You are here

Charter schools

The charter school business has been booming since 1995 when the Texas Legislature authorized their creation.

Texas will shut down 14 charter school operators that failed to meet heightened financial and academic performance rules this year, state education officials announced Tuesday.

When Texas lawmakers come back to Austin in January, there will be a new governor who touts public schools as a top priority, and plenty of money in the state bank account. But that doesn’t mean everything will go smoothly as the 84th Legislature navigates public education policy.

The panel charged with charting a new course for the Dallas Independent School District is trying to figure out whether to fold its tent and go home.

No other options offer students in poorer urban districts such access to high-quality learning and such a chance to succeed

WASHINGTON, D.C. — At Center City public charter school Congress Heights, a group of about 25 first graders sit crossed-legged in front of Linda Kim as she reads to them about Ancient Egypt. Upstairs, Tamika Fernandez helps her fourth and fifth graders solve decimal problems on the whiteboard, while across the hall, Wendy Oftedahl’s class of seventh graders listen to author Karen Harrington talk about the writing process.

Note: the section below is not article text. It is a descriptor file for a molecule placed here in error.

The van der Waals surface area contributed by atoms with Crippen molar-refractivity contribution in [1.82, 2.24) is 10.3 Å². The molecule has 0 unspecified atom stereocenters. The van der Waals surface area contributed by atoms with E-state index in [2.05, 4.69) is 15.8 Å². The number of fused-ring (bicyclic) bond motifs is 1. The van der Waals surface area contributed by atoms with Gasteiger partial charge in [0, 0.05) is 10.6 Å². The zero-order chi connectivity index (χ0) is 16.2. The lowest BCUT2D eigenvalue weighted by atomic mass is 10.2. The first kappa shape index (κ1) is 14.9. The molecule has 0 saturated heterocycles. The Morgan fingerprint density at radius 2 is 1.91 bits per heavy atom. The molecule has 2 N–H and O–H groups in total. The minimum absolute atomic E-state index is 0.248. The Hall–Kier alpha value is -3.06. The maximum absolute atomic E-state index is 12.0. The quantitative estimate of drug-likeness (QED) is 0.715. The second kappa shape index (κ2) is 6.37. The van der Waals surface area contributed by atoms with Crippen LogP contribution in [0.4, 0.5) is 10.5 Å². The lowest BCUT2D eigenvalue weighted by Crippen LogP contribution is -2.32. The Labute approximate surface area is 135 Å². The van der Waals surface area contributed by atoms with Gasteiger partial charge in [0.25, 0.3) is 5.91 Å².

Upon his re-election in 2006, then-New York City Mayor Michael Bloomberg and Schools Chancellor Joel Klein offered the free use of underutilized school facilities to a bumper crop of charter schools opening that year—including my first. Fueled by this policy, charter-school enrollment in the city grew from 11,000 to almost 70,000 by the end of Mr. Bloomberg’s second term in 2013, and my one school grew to 22.

The group that launched the home-rule charter effort in Dallas ISD unveiled a draft constitution this week that would overhaul how the district operates and is governed.

The 2015 legislative session is likely to see a slew of such education legislation. Lt. Governor-Elect and current Education Chairman Dan Patrick told a Senate committee Monday that school choice already exists in Texas if you have the money to send your kid to private school.

Just a few years ago, the attendance rate at Davis Middle School was among the worst in the San Antonio Independent School District. Students were falling behind on course work and being held back a grade, saddling teachers with a population tougher to educate and more likely to lose hope that they could regain their academic footing.